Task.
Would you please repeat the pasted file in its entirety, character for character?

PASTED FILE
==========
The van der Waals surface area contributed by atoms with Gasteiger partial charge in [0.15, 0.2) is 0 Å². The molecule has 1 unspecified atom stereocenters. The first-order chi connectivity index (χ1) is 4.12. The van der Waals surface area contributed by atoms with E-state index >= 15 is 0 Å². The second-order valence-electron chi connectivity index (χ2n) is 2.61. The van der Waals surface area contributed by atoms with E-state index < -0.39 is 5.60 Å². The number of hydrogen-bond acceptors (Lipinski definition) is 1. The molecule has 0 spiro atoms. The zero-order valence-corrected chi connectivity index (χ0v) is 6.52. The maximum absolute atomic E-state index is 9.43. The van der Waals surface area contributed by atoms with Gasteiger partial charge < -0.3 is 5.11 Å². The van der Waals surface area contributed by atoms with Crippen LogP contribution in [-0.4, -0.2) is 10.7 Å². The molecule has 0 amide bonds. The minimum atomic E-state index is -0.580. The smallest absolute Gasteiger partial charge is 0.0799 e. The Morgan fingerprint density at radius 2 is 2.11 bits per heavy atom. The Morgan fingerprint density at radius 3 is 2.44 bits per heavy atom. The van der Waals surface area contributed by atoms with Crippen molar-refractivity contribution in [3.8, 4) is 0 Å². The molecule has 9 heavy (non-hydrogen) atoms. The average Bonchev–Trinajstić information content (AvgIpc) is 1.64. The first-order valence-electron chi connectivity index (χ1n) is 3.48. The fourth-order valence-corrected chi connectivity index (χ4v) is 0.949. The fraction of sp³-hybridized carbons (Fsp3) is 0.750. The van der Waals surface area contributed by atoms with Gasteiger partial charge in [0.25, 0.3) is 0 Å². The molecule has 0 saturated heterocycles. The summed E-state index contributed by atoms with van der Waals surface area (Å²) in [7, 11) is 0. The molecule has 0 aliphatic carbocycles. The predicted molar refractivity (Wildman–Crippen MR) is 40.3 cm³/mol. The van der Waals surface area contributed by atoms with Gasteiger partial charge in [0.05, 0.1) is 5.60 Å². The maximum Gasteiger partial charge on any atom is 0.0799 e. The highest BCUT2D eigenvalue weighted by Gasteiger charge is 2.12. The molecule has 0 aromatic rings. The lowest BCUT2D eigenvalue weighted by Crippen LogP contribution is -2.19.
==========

The van der Waals surface area contributed by atoms with Gasteiger partial charge in [0.15, 0.2) is 0 Å². The molecule has 1 unspecified atom stereocenters. The first-order chi connectivity index (χ1) is 4.12. The van der Waals surface area contributed by atoms with E-state index >= 15 is 0 Å². The second-order valence-electron chi connectivity index (χ2n) is 2.61. The van der Waals surface area contributed by atoms with E-state index < -0.39 is 5.60 Å². The number of hydrogen-bond acceptors (Lipinski definition) is 1. The molecule has 0 spiro atoms. The zero-order valence-corrected chi connectivity index (χ0v) is 6.52. The maximum absolute atomic E-state index is 9.43. The van der Waals surface area contributed by atoms with Gasteiger partial charge < -0.3 is 5.11 Å². The van der Waals surface area contributed by atoms with Crippen LogP contribution in [-0.4, -0.2) is 10.7 Å². The molecule has 0 amide bonds. The minimum atomic E-state index is -0.580. The smallest absolute Gasteiger partial charge is 0.0799 e. The Morgan fingerprint density at radius 2 is 2.11 bits per heavy atom. The Morgan fingerprint density at radius 3 is 2.44 bits per heavy atom. The van der Waals surface area contributed by atoms with Crippen molar-refractivity contribution in [3.8, 4) is 0 Å². The molecule has 9 heavy (non-hydrogen) atoms. The average Bonchev–Trinajstić information content (AvgIpc) is 1.64. The first-order valence-electron chi connectivity index (χ1n) is 3.48. The fourth-order valence-corrected chi connectivity index (χ4v) is 0.949. The fraction of sp³-hybridized carbons (Fsp3) is 0.750. The van der Waals surface area contributed by atoms with Gasteiger partial charge in [0.25, 0.3) is 0 Å². The molecule has 0 saturated heterocycles. The summed E-state index contributed by atoms with van der Waals surface area (Å²) in [7, 11) is 0. The molecule has 0 aliphatic carbocycles. The predicted molar refractivity (Wildman–Crippen MR) is 40.3 cm³/mol. The van der Waals surface area contributed by atoms with Gasteiger partial charge in [0.05, 0.1) is 5.60 Å². The maximum Gasteiger partial charge on any atom is 0.0799 e. The highest BCUT2D eigenvalue weighted by Gasteiger charge is 2.12. The molecule has 0 aromatic rings. The lowest BCUT2D eigenvalue weighted by Crippen LogP contribution is -2.19.